Delivering his moderatorial address at the 56th Synod of the Presbyterian Church of Ghana at Sunyani, Rev. Frempong observed that as "Christians we believe that life is God's property and He is the only one who has the right to take it back". He said that while the Presbyterian Church supports the Government and would continue to live in fraternity with it they are appalled by the rate of punishment by firing squad to coup plotters and robbers.

Moderator Frempong said that death by firing squad and for that matter capital punishment, does not redeem the person. He however agreed that as much as government has every right to protect and safeguard its machinery against saboteurs, subvertionists and dissidents, it must be magnanimous enough to temper justice with mercy.

The Libyan "invasion"

The aftermath of Col. Gaddafis' visit to Ghana continues to reverberate with public anger and complaints over the unruly behaviour of the multitude of Libyan security personnel who accompanied their leader.

The local papers, for instance, have carried reports expressing disgust at what has been appropriately described as the invasion of Accra by the Libyan security personnel.

For several days, prior to Col. Gaddafi's arrival, the city's two leading state hotels --- Continental and Ambassador were cleared of other residents to make room for the Libyans. Shops, boutiques and every other form of commercial activity along the arcades of the two hotels were brought to a halt for as long as the visit lasted.

On the day of the Libyan leader's visit to the University of Ghana, Legon, the road from Accra to the University which serves as the only outlet from the nation's capital to many other towns, was sealed off for many hours thereby inconveniencing many travellers.

Along the streets of Accra, Libyan troops men and women alike were seen ordering and pushing pedestrians as their leader drove past in an open car with Flight-Lt. Rawlings, Chairman of the PNDC, by his side.

The Colonel's three day visit was adjudged a success in official circles, but there is no doubt that public anger over the behaviour of the Libyan security personnel will persist for a long time.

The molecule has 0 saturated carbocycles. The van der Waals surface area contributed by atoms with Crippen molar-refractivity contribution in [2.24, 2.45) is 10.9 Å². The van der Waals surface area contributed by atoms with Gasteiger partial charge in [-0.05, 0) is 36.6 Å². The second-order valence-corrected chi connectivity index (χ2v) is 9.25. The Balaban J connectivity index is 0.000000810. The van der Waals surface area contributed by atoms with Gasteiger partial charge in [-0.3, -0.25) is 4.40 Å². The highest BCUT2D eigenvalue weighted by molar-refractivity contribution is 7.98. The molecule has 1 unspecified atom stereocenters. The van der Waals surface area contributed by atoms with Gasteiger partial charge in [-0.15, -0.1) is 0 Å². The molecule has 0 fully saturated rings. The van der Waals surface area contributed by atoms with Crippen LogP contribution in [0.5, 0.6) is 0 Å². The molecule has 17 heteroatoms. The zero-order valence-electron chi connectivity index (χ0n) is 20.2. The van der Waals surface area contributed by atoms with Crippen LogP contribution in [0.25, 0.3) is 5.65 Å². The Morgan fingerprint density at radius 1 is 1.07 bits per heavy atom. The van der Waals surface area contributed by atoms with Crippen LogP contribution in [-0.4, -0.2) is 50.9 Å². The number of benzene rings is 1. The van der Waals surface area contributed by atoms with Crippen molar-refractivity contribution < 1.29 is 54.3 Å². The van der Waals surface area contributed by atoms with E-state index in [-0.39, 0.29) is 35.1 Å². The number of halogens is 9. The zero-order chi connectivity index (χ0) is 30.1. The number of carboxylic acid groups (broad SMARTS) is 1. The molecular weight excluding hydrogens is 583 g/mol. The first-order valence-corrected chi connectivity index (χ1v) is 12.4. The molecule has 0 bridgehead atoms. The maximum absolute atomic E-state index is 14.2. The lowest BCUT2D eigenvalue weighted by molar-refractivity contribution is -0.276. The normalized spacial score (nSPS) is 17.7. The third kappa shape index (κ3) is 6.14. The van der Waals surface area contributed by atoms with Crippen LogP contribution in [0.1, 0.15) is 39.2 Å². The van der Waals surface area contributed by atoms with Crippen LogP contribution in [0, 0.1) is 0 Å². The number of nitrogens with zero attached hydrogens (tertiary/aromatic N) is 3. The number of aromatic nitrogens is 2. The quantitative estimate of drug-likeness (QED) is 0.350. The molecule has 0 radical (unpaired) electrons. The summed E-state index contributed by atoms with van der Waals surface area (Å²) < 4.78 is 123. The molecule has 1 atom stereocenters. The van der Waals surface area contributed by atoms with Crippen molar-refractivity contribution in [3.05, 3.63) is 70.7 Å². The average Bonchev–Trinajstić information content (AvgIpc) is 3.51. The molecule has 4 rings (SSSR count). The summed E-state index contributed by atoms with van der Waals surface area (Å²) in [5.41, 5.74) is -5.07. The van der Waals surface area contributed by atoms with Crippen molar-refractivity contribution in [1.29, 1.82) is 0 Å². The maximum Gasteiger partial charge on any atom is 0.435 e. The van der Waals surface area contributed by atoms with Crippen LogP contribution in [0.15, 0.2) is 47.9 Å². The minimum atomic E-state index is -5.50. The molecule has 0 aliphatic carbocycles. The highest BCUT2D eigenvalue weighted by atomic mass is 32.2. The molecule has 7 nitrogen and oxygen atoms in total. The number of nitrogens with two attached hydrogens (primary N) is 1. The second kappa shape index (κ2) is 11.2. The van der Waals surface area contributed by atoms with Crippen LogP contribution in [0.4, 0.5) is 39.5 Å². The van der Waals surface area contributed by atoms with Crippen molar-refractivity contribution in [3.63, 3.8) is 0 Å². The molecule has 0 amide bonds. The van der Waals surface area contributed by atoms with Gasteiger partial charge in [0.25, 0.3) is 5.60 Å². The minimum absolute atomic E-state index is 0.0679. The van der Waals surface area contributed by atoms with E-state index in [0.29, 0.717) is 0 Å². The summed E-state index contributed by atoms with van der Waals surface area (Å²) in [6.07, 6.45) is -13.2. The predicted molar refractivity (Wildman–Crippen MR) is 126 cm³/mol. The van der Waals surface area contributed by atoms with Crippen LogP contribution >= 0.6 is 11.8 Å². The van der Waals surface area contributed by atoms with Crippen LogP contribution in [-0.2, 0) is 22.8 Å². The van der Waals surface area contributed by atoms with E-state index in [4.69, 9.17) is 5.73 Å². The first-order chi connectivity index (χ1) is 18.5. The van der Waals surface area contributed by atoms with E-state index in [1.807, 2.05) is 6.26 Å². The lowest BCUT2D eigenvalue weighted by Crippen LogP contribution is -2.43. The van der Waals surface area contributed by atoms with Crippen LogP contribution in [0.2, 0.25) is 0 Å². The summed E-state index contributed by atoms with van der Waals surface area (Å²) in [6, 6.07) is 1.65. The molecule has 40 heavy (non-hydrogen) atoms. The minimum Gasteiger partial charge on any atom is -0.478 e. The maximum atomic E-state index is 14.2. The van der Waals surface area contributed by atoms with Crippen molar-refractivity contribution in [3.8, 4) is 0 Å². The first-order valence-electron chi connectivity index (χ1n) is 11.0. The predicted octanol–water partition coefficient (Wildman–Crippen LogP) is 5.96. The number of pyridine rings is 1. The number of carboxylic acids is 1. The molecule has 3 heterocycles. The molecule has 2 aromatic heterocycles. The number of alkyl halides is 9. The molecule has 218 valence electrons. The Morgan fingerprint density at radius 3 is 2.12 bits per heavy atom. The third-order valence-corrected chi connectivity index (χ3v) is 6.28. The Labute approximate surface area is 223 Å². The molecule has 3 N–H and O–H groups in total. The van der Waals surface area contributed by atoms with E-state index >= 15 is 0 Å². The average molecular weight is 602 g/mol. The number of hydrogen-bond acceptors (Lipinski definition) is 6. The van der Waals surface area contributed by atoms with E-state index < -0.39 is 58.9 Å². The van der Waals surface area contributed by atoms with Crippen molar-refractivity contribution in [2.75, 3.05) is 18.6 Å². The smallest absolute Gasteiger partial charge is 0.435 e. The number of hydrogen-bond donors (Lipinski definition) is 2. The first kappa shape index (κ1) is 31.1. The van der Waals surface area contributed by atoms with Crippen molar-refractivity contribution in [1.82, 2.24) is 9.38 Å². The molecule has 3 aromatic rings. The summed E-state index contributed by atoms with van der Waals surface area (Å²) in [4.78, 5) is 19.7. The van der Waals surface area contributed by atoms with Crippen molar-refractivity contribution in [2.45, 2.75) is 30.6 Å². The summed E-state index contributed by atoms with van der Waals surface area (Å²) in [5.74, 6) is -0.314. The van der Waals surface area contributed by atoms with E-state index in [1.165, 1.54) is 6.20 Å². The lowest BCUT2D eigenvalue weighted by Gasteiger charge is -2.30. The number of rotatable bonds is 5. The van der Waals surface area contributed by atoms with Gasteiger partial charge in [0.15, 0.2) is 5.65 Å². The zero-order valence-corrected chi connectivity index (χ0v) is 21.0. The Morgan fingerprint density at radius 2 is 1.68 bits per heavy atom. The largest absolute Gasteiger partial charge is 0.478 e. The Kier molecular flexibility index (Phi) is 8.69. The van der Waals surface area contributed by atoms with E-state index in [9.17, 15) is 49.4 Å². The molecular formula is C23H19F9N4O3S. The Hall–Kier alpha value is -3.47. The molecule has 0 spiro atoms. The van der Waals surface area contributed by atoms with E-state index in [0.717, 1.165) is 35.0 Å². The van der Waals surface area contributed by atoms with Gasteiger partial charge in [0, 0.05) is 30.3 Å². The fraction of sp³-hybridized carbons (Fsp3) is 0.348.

Meanwhile, official statements have claimed that a meeting between the Ghana Ministry of Interior and the Secretary of the Libyan People's Bureau has reviewed matters arising from the visit and established guidelines to adhere to when planning state visits to each other's country.

Cocoa farmers give ultimatum

A report in the Weekly Spectator says that about 800 cocoa farmers in Kaase-Sefwi District in the Western Region have given the Ghana Cocoa Board (COCOBOD) a deadline The moderator of the Presbyterian Church of to effect full payment of their cocoa purchased since last October.

The ultimatum is an expression of the farmers' frustration at the irregular visits to the village by officials of the Social Security Bank (SSB), designated by the COCOBOD to make prompt payments for the "Akuafo Cheque" in the area.

The farmers, from Mangoase, Kaase, Adiembra, Tema Kramokrom, Besease and Ayaakwaa have had in their possession since October "Akuafo cheques" totalling about C50.5 million.

The decision of the farmers was contained in a resolution adopted at a general meeting at Kaase and sent on their behalf to the office of the Political Counsellor for the CDR's in Accra by Mr Emmanuel Gyau, Organizing Assistant for Mangoase Zonal CDR's. Mr Gyau said that since October the SSB officials had visited the villages only four times during which they made total payment of about C2 million.

Most of the farmers, he said, have had to resort to selling of their belongings to enable them to pay their farm-hands and meet other commitments..

Foreign Exchange application

The Ministry of Finance and Economic Planning has directed that with immediate effect all applications for foreign exchange to travel abroad should be made to the office of the Chief of Staff, PNDC, at least four weeks before the intended date of travel.

Government view on US/Libya relations

The government has commented on reports that the USA might be considering attacks on targets in Libya. A statement on radio Ghana said that while unequivocally condemning terrorist acts as a means of settling scores of any nature, the government condemned the use of threats of military retaliation against Libya.

The USA rejected sanctions as an effective means of ending apartheid in South Africa but apparently thought differently when it came to Libya, the statement noted.


Soviet cultural agreement

Mr Abdel Kader Fall, the Minister of Culture, and the Soviet Ambassador in Dakar, Yuriy Belskiy have signed a protocol agreement on cultural co-operation between the twocountries for 1986 and 1987.

According to the agreement, the Soviet Union will, during these two years, grant scholarships to Senegalese citizens for further studies and refresher courses. It also provides for the development of co-operation between the two countries in the fields of books, cinema, industry and sports.

Sentences in trial of secessionists